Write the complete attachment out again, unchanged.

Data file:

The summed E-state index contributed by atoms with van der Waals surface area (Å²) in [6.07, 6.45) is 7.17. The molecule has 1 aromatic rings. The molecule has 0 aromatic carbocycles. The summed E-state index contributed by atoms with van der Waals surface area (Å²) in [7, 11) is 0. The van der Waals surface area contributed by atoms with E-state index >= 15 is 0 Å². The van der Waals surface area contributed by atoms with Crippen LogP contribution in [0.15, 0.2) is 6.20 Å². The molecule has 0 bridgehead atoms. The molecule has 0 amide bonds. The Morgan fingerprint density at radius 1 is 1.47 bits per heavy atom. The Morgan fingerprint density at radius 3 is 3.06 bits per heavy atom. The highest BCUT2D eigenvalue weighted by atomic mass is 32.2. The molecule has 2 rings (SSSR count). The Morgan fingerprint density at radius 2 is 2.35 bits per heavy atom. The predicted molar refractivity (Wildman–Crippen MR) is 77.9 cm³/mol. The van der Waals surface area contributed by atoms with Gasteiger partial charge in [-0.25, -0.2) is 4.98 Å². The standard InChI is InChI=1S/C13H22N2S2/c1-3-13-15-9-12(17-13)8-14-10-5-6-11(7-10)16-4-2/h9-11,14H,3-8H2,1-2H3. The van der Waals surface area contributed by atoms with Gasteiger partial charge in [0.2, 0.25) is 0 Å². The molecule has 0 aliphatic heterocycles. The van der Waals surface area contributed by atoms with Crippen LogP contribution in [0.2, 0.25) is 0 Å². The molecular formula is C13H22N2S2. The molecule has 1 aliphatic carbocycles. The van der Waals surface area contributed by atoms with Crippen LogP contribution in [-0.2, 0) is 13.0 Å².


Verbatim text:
The summed E-state index contributed by atoms with van der Waals surface area (Å²) in [6.07, 6.45) is 7.17. The molecule has 1 aromatic rings. The molecule has 0 aromatic carbocycles. The summed E-state index contributed by atoms with van der Waals surface area (Å²) in [7, 11) is 0. The van der Waals surface area contributed by atoms with E-state index >= 15 is 0 Å². The van der Waals surface area contributed by atoms with Crippen LogP contribution in [0.15, 0.2) is 6.20 Å². The molecule has 0 bridgehead atoms. The molecule has 0 amide bonds. The Morgan fingerprint density at radius 1 is 1.47 bits per heavy atom. The Morgan fingerprint density at radius 3 is 3.06 bits per heavy atom. The highest BCUT2D eigenvalue weighted by atomic mass is 32.2. The molecule has 2 rings (SSSR count). The Morgan fingerprint density at radius 2 is 2.35 bits per heavy atom. The predicted molar refractivity (Wildman–Crippen MR) is 77.9 cm³/mol. The van der Waals surface area contributed by atoms with Gasteiger partial charge in [-0.25, -0.2) is 4.98 Å². The standard InChI is InChI=1S/C13H22N2S2/c1-3-13-15-9-12(17-13)8-14-10-5-6-11(7-10)16-4-2/h9-11,14H,3-8H2,1-2H3. The van der Waals surface area contributed by atoms with Gasteiger partial charge in [0.2, 0.25) is 0 Å². The molecule has 0 aliphatic heterocycles. The van der Waals surface area contributed by atoms with Crippen LogP contribution in [0.2, 0.25) is 0 Å². The molecular formula is C13H22N2S2. The molecule has 1 aliphatic carbocycles. The van der Waals surface area contributed by atoms with Crippen LogP contribution in [-0.2, 0) is 13.0 Å².